BRUNSWICK, Germany -- The 470,000 diesel-car owners who signed up for a case against Volkswagen Group may face an uphill struggle after a German court questioned whether they really lost anything because of the emissions-cheating software in their cars.
Drivers have been able to use their cars, leaving “the central issue” of what they actually lost, Presiding Judge Michael Neef said Monday, the first day of hearings.
The court will also review whether any loss in value was solely linked to vehicle bans that came only two years after the diesel scandal broke. Even if the court finds damages, claims may be lowered because of drivers’ continued use of their cars over time, he said.
“It doesn’t make sense to us that drivers should be granted the right to use cars for free,” said Neef, who spoke for all three judges hearing the case. “Otherwise, we would have to grant punitive damages that do not exist under German law.”
Almost four years after the company’s use of illegal software that cheated on emissions tests was disclosed in the U.S., many Audi, VW, Seat and Skoda owners in Germany are still waiting for a payout.
Officials passed a law last year that allows consumer groups to bring sample suits on behalf of buyers, giving them a simpler way to sue.
The diesel-emissions scandal haunted VW since September 2015, when it admitted using the software in 11 million diesel vehicles.
When the diesel scandal broke 2.4 million cars with defeat devices were on German roads. Since then, 99 percent have received a software update.
The toll has so far reached 30 billion euros ($33 billion) in fines and other expenses for VW. The consumer suit is likely to drag on during a period when the company is facing a shift to electric cars and slower sales in some key markets.
Monday’s comments are preliminary and may still change, Neef said. The court will review the issues and discuss them further at a Nov. 18 hearing in Brunswick, a venue close to VW’s Wolfsburg headquarters.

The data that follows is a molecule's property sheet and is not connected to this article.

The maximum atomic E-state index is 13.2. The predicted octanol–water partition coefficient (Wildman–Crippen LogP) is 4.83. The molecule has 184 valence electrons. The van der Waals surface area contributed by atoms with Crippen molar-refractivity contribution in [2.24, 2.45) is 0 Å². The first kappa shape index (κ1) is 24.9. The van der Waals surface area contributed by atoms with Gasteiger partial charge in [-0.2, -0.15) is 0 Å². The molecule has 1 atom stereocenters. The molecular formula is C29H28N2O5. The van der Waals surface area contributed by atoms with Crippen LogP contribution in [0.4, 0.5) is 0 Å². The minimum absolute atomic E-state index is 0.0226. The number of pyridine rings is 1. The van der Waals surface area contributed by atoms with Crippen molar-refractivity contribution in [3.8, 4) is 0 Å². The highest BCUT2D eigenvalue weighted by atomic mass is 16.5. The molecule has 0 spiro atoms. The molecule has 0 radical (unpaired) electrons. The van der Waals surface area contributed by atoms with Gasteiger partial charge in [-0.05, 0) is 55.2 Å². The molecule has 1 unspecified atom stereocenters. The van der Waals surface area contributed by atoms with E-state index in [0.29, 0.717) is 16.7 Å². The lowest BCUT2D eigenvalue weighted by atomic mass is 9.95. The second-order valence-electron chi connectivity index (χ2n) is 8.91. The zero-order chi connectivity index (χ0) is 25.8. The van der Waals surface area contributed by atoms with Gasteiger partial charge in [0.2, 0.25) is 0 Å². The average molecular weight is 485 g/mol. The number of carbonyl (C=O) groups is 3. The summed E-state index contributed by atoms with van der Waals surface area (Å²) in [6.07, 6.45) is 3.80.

The judges are pondering whether to join other German tribunals that have granted the lawsuits because owners faced the risk that their cars could be banned from roads by transport authorities and suffered losses in resale values. Any ruling in the mass case is likely to influence similar suits and claims worldwide.
Volkswagen Group rejected a call from the presiding judge to settle the customer class action lawsuit, saying there was no case to answer. "The vehicles are driven by hundreds of thousands of customers every day, which is why we believe there is no damage and therefore no cause for complaint," the automaker said.
However, state-financed consumer protection organization vzbv has expressed confidence in being able to win or settle the case, pointing to the fact that a majority of local and higher regional courts have so far ruled in favor of motorists.
Vzbv has said it aimed to show that owners of VW, Audi, Skoda and Seat cars with so-called type EA 189 diesel engines have been intentionally harmed by VW's use of software that was used to cheat emissions tests.
VW has said that there was no legal basis for consumers in Germany to seek compensation due to differences in law.
Nearly all U.S. owners of affected cars agreed to take part in a $25 billion settlement in 2016 in the United States that addressed claims from them, environmental regulators, U.S. states and dealers and included buyback offers and additional compensation for about 500,000 owners.
VW had rejected criticism that the compensation for U.S. car owners was not extended to other jurisdictions.
Consumers have also brought lawsuits in countries including Switzerland, Australia and Belgium.
Reuters contributed to this report